## Fishtank Plus Math

##### v1.5
###### Usability
Our Review Process

Showing:

### Overall Summary

The materials reviewed for Fishtank Plus Math Grade 4 meet expectations for Alignment to the CCSSM. In Gateway 1, the materials meet expectations for focus and coherence, and in Gateway 2, the materials meet expectations for rigor and practice-content connections.

###### Alignment
Meets Expectations
###### Usability
Meets Expectations

### Focus & Coherence

The materials reviewed for Fishtank Plus Math Grade 4 meet expectations for focus and coherence. For focus, the materials assess grade-level content and provide all students extensive work with grade-level problems to meet the full intent of grade-level standards. For coherence, each grade’s materials are coherent and consistent with the CCSSM.

##### Gateway 1
Meets Expectations

#### Criterion 1.1: Focus

Materials assess grade-level content and give all students extensive work with grade-level problems to meet the full intent of grade-level standards.

The materials reviewed for Fishtank Plus Math Grade 4 meet expectations for focus as they assess grade-level content and provide all students extensive work with grade-level problems to meet the full intent of grade-level standards.

##### Indicator {{'1a' | indicatorName}}

Materials assess the grade-level content and, if applicable, content from earlier grades.

The materials reviewed for Fishtank Plus Math Grade 4 meet expectations for assessing grade-level content and, if applicable, content from earlier grades. The curriculum is divided into eight units and each unit contains a Pre-Unit Assessment, Mid-Unit Assessment, and Post-Unit Assessment. Pre-Unit assessments may be used “before the start of a unit, either as part of class or for homework.” Mid-Unit assessments are “designed to assess students on content covered in approximately the first half of the unit” and may also be used as homework. Post-Unit assessments “are designed to assess students’ full range of understanding of content covered throughout the whole unit.” Examples of Post-Unit Assessments include:

• In Unit 2, Multi-Digit Multiplication, Post-Unit Assessment, Problem 3 states, “Steph has 40 rubber bands. She has 5 times as many rubber bands as Jake has. Which equation shows how to find the number of rubber bands Jake has?  A. 40 + 5 = 45; B. 40 - 5 = 35; C. 40 × 5 = 200; D. 40 ÷ 5 = 8.” (4.OA.1)

• In Unit 3, Multi-Digit Division, Post-Unit Assessment, Problem 4 states, “In one year, Janie sent 4,368 text messages. Janie sent 4 times as many text messages as Tanner. How many text messages did Tanner send?” (4.NBT.6, 4.OA.2)

• In Unit 5, Fraction Operations, Post-Unit Assessment, Problem 3 states, “Find each sum or difference. a. 6\frac{4}{6}+7\frac{3}{6} b. 5\frac{2}{5}-1\frac{3}{5}.” (4.NF.3c)

• In Unit 6, Decimal Fractions, Post-Unit Assessment, Problem 1 states, “Which of these is equivalent to \frac{38}{100}? A. 0.038; B. 0.38; C. 38.0; D. 380.” (4.NF.6)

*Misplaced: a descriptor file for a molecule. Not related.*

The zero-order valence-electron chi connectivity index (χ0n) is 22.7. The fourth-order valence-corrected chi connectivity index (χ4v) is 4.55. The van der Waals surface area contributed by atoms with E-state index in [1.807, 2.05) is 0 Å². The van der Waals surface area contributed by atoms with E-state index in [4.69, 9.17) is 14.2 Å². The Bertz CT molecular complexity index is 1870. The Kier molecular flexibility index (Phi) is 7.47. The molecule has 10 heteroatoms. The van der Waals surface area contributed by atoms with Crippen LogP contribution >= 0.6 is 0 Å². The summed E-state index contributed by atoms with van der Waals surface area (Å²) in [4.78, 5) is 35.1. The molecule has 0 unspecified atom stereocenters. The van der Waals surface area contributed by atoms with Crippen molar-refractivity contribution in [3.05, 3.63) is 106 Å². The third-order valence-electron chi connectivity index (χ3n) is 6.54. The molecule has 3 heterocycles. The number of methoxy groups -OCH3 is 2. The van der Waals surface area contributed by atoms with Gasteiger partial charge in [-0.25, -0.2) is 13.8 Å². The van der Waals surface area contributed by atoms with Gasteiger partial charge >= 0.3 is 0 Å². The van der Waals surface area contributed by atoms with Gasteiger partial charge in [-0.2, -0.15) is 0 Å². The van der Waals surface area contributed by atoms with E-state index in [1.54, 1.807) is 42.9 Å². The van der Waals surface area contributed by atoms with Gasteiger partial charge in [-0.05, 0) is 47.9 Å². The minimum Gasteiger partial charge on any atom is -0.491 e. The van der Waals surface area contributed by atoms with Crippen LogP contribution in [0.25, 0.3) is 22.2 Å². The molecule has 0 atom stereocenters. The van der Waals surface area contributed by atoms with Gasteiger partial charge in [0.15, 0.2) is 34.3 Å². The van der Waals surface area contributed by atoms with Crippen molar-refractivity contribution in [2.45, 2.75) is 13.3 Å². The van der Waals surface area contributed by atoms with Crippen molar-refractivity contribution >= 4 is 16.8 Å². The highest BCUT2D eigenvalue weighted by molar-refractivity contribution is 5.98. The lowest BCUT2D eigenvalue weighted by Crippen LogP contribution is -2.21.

##### Indicator {{'1b' | indicatorName}}

Materials give all students extensive work with grade-level problems to meet the full intent of grade-level standards.

The materials reviewed for Fishtank Plus Math Grade 4 meet expectations for giving all students extensive work with grade-level problems to meet the full intent of grade-level standards. The instructional materials provide extensive work in Grade 4 by providing Anchor Tasks, Problem Sets, Homework, and Target Tasks for each lesson. Examples include:

• In Unit 1, Place Value, Rounding, Addition, and Subtraction, Lesson 19, Target Task engages students in extensive work in 4.OA.3 (solve multistep word problems posed with whole numbers and having whole-number answers using the four operations, including problems in which remainders must be interpreted. Represent these problems using equations with a letter standing for the unknown quantity. Assess the reasonableness of answers using mental computation and estimation strategies including rounding). It states, “In one year a factory used 11650 meters of cotton, 4,950 fewer meters of silk than cotton, and 3,500 more meters of wool than silk. 1. How many meters in all were used in the three fabrics? Show or explain your work. 2. Assess the reasonableness of your answer.”

• In Unit 2, Multi-Digit Multiplication, Lesson 14, Problem Set, Problem 2 engages students in extensive work in 4.NBT.5 (multiply a whole number of up to four digits by a one-digit whole number, and multiply two-digit numbers, using strategies based on place value and the properties of operations. Illustrate and explain the calculation by using equations, rectangular arrays, and/or area models). It states, “2. Use the same method as Felicia to complete an area model and an equation to solve each of the following multiplication problems. a. 14 × 22 b. 25 × 32.”